Hey Uprooters, this is Adam Mahoney, the new environment reporter at Capital B News, coming to you from gloomy Los Angeles. (Yes, it gets gloomy in LA.)
While I appreciate gray skies and experiencing the fullness of the weather spectrum – especially as tens of millions of Americans are under extreme heat warnings – in the small corner of the city I call home, the dullness dramatizes the area's landscapes. I live about one mile away from a 400-acre oil refinery. Its smoke plumes have been the backdrop to many of my life's most memorable events.
I spent the last five or so years trying to distance myself from that reality, rooting myself 2,000 miles away in Chicago, but in March, I decided to move back home. This spring, when I touched down in Wilmington, my neighborhood in LA, I was awakened to a reality that I had never noticed before. When it's gloomy here, the smoke plumes seem astronomically more visible and vigorous. I'm not quite sure why it's the case, and honestly, maybe it's a figment of my imagination, but I've witnessed it gloomy day after gloomy day.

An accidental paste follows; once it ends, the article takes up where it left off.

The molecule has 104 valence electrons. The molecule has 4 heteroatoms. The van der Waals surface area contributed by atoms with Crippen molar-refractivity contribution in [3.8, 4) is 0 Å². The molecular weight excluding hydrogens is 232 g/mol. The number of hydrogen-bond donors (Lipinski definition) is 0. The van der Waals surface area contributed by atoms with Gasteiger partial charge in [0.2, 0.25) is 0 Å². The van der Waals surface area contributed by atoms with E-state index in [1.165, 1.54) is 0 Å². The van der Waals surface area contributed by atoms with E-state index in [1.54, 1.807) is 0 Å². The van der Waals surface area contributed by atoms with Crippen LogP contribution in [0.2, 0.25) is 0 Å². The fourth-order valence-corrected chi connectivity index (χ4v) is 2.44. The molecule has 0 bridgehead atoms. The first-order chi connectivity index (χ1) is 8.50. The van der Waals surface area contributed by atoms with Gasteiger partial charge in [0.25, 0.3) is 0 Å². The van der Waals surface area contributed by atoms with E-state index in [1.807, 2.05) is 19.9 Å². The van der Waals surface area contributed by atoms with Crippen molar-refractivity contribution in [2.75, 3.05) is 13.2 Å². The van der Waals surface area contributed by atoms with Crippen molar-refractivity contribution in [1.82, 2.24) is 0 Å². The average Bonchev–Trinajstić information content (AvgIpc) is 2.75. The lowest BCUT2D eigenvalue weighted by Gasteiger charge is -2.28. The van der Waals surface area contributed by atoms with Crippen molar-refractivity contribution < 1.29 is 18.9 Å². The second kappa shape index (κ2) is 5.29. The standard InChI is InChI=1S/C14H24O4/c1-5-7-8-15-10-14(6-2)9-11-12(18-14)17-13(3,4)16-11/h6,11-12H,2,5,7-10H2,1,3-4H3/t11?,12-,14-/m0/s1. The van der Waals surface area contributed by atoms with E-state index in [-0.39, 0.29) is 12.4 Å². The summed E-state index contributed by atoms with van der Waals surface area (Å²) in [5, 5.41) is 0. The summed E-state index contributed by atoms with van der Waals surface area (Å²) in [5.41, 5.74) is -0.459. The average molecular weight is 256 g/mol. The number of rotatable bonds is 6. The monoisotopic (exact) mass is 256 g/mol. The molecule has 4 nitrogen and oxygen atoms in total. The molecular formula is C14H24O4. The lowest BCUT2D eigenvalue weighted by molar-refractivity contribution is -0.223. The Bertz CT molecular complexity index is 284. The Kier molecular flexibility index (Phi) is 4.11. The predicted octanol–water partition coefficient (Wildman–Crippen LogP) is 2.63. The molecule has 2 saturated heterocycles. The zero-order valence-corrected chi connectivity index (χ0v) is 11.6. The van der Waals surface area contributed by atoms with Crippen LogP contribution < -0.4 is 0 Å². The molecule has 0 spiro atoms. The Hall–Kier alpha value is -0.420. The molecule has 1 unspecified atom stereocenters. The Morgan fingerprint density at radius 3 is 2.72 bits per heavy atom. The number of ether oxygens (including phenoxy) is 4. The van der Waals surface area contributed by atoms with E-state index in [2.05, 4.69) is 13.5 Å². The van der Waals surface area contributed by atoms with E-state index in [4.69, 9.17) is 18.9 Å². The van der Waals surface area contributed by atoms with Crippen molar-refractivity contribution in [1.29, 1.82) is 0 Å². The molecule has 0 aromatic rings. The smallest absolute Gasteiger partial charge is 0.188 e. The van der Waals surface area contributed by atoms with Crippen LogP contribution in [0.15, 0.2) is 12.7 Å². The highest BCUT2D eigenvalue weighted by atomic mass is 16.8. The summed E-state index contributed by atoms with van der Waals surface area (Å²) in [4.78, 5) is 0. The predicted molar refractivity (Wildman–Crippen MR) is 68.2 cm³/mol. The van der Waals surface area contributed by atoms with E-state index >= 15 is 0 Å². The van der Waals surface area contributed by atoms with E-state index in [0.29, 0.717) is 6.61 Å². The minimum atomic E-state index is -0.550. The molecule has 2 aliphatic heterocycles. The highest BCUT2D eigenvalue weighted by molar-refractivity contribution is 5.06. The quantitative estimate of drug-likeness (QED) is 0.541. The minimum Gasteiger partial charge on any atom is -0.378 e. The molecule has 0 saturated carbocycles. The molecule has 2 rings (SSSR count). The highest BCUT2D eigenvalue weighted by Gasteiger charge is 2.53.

I don't have anything profound to add to my new observation, but it has left me thinking deeply about the inseparable relationship between weather and fossil fuel infrastructure and how that impacts frontline communities.
How is extreme heat impacting refining operations, especially workers? With President Joe Biden calling for an increase in U.S. oil production, how are frontline communities in the Gulf preparing for the reality of excess pollution because of this year's tropical storms? Will the next multi-state winter storm lead to the permanent capping of some oil infrastructure through the Southwest and Gulf?
And most importantly in my life, my recent observations have reiterated the importance of oral history and how we remember the world around us. How have other community members and I normalized fossil fuel's stronghold on our lives? How do our environmental and social traumas impact our ability to remember?
Environmental journalists must wrestle with these kinds of questions within our work. As we investigate this crisis from a climate science-focused lens, we need to balance the realities of today, centering the minute questions that people are thinking through every day. As shown to me repeatedly on this beat, the answers and solutions we're searching for are held by those most impacted.
In the meantime, I hope it heats up here soon, and the grayness burns off. And hopefully, that heat isn't accompanied by an extreme heat warning, too.